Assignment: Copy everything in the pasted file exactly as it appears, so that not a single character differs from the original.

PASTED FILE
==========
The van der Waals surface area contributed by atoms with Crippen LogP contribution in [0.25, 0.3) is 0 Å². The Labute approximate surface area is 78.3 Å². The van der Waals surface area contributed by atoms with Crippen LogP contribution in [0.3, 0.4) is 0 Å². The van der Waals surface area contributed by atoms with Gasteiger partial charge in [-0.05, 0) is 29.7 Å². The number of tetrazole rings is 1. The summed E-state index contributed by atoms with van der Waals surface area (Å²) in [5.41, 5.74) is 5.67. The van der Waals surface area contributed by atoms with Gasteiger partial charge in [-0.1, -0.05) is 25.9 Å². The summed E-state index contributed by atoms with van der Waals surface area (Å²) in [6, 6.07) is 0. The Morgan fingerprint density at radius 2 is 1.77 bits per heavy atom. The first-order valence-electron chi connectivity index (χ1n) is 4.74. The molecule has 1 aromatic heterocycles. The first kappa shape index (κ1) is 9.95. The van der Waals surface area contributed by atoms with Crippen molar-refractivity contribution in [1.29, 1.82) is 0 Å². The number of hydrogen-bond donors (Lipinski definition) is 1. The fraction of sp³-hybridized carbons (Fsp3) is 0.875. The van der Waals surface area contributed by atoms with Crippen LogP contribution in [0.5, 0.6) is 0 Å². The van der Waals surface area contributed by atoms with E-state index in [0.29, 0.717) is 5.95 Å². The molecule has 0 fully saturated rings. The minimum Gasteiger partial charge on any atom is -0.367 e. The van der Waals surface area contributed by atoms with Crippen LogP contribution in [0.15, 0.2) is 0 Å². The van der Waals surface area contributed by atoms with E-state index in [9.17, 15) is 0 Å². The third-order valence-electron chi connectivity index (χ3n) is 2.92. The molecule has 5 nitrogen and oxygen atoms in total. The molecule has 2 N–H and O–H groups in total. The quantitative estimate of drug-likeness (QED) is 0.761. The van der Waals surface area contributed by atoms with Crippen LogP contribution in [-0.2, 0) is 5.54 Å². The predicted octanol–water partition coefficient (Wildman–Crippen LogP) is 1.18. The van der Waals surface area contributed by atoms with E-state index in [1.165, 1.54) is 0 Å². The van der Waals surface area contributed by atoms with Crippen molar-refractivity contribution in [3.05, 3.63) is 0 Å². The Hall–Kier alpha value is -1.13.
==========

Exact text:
The van der Waals surface area contributed by atoms with Crippen LogP contribution in [0.25, 0.3) is 0 Å². The Labute approximate surface area is 78.3 Å². The van der Waals surface area contributed by atoms with Crippen LogP contribution in [0.3, 0.4) is 0 Å². The van der Waals surface area contributed by atoms with Gasteiger partial charge in [-0.05, 0) is 29.7 Å². The number of tetrazole rings is 1. The summed E-state index contributed by atoms with van der Waals surface area (Å²) in [5.41, 5.74) is 5.67. The van der Waals surface area contributed by atoms with Gasteiger partial charge in [-0.1, -0.05) is 25.9 Å². The summed E-state index contributed by atoms with van der Waals surface area (Å²) in [6, 6.07) is 0. The Morgan fingerprint density at radius 2 is 1.77 bits per heavy atom. The first-order valence-electron chi connectivity index (χ1n) is 4.74. The molecule has 1 aromatic heterocycles. The first kappa shape index (κ1) is 9.95. The van der Waals surface area contributed by atoms with Crippen molar-refractivity contribution in [1.29, 1.82) is 0 Å². The number of hydrogen-bond donors (Lipinski definition) is 1. The fraction of sp³-hybridized carbons (Fsp3) is 0.875. The van der Waals surface area contributed by atoms with Crippen LogP contribution in [0.5, 0.6) is 0 Å². The van der Waals surface area contributed by atoms with E-state index in [0.29, 0.717) is 5.95 Å². The molecule has 0 fully saturated rings. The minimum Gasteiger partial charge on any atom is -0.367 e. The van der Waals surface area contributed by atoms with Crippen LogP contribution in [0.15, 0.2) is 0 Å². The van der Waals surface area contributed by atoms with E-state index in [9.17, 15) is 0 Å². The third-order valence-electron chi connectivity index (χ3n) is 2.92. The molecule has 5 nitrogen and oxygen atoms in total. The molecule has 2 N–H and O–H groups in total. The quantitative estimate of drug-likeness (QED) is 0.761. The van der Waals surface area contributed by atoms with Crippen LogP contribution in [-0.2, 0) is 5.54 Å². The predicted octanol–water partition coefficient (Wildman–Crippen LogP) is 1.18. The van der Waals surface area contributed by atoms with E-state index in [1.165, 1.54) is 0 Å². The van der Waals surface area contributed by atoms with Crippen molar-refractivity contribution in [3.05, 3.63) is 0 Å². The Hall–Kier alpha value is -1.13.